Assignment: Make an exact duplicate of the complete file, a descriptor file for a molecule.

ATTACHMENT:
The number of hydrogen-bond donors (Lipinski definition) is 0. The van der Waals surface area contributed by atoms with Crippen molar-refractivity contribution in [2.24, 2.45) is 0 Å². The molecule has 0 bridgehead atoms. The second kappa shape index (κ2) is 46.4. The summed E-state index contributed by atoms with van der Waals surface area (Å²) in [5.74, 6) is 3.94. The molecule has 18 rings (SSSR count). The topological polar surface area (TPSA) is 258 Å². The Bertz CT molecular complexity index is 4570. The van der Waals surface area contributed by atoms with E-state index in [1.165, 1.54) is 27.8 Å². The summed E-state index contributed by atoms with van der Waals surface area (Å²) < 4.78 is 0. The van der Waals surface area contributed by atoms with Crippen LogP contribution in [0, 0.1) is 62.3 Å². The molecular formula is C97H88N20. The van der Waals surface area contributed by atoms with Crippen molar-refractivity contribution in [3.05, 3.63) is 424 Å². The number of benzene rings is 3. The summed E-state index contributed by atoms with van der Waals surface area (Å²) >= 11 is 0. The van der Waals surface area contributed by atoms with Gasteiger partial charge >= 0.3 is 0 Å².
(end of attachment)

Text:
The number of hydrogen-bond donors (Lipinski definition) is 0. The van der Waals surface area contributed by atoms with Crippen molar-refractivity contribution in [2.24, 2.45) is 0 Å². The molecule has 0 bridgehead atoms. The second kappa shape index (κ2) is 46.4. The summed E-state index contributed by atoms with van der Waals surface area (Å²) in [5.74, 6) is 3.94. The molecule has 18 rings (SSSR count). The topological polar surface area (TPSA) is 258 Å². The Bertz CT molecular complexity index is 4570. The van der Waals surface area contributed by atoms with E-state index in [1.165, 1.54) is 27.8 Å². The summed E-state index contributed by atoms with van der Waals surface area (Å²) < 4.78 is 0. The van der Waals surface area contributed by atoms with Crippen LogP contribution in [0, 0.1) is 62.3 Å². The molecular formula is C97H88N20. The van der Waals surface area contributed by atoms with Crippen molar-refractivity contribution in [3.05, 3.63) is 424 Å². The number of benzene rings is 3. The summed E-state index contributed by atoms with van der Waals surface area (Å²) >= 11 is 0. The van der Waals surface area contributed by atoms with Gasteiger partial charge >= 0.3 is 0 Å².